In New England, two convicts stage a prison escape and cross over state lines into Maine. One of them had been scheduled to testify in a major criminal case. They force their way into a home occupied...
A member of the Organization, Albert Dirks, has a grudge against a county prosecutor, William Sanders. Sanders was responsible for sending Dirks to prison, during which time his wife died. So Dirks ...
The show is about doctors Marcus Welby, a general practitioner and Steven Kiley, Welby's young assistant. The two try to treat people as individuals in an age of specialized medicine and ... See full summary »
Amos Burke was a Los Angeles chief of detectives who was also a millionaire with a chauffeur-driven Rolls Royce, a mansion, and a high-wheeling lifestyle. The hallmarks of this series were ... See full summary »
Cases, based on real FBI files, were handled by Inspector Lewis Erskine and several coworkers over the years. Erskine reported to Arthur Ward, assistant to the director of the FBI.Written by
J.E. McKillop <email@example.com>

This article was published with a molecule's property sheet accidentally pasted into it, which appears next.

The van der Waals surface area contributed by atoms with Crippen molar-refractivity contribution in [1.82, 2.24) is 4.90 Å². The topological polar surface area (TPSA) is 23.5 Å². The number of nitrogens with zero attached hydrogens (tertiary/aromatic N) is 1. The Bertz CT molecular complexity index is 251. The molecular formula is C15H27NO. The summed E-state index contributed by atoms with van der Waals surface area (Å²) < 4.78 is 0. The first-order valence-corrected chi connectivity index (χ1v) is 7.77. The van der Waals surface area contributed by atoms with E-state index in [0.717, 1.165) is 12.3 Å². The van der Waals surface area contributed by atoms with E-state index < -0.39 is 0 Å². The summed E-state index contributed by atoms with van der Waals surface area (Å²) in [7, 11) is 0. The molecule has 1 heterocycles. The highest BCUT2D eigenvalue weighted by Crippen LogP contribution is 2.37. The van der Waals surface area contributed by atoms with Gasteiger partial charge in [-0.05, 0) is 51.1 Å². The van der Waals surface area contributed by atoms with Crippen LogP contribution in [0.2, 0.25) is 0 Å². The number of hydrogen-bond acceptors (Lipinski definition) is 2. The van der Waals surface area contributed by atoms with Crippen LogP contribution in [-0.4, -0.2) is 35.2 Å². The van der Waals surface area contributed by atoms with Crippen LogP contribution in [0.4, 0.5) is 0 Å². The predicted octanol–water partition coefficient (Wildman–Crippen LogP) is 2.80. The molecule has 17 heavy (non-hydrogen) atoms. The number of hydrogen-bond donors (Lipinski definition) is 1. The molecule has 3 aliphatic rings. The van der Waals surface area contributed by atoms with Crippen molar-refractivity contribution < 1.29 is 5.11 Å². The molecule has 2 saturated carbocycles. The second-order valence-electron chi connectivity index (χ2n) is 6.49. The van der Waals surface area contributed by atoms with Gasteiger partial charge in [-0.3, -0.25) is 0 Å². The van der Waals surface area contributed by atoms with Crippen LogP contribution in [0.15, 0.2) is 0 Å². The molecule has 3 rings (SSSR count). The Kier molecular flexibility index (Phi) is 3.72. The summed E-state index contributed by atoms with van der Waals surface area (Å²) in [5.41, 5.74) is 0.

I can still hear it now... The four notes of the series theme, and that familiar voice over, "The F.B.I, A Quinn Martin Production!"...
Great show, great cast, and well deserving of a run in syndication, someplace. Or sold by Time-Life on video. I am amazed that this show is buried somewhere, and not seen. "Hawaii Five-O", was missing in action for years, and then came back to life, so why not this gem.
And remember this, car nuts out there, how Inspector Erskine would, at the end of the show, hop into a new Ford Motor Company product? A friend of mine and I would bet on what it might be, that week. A new pointy nosed 1970 T-bird? A lowly Custom 500, LTD, or Mustang? I wonder if Ford's catch phrase slogan of that era, "Ford has a Better Idea", came from "F.B.I"? See the connection?
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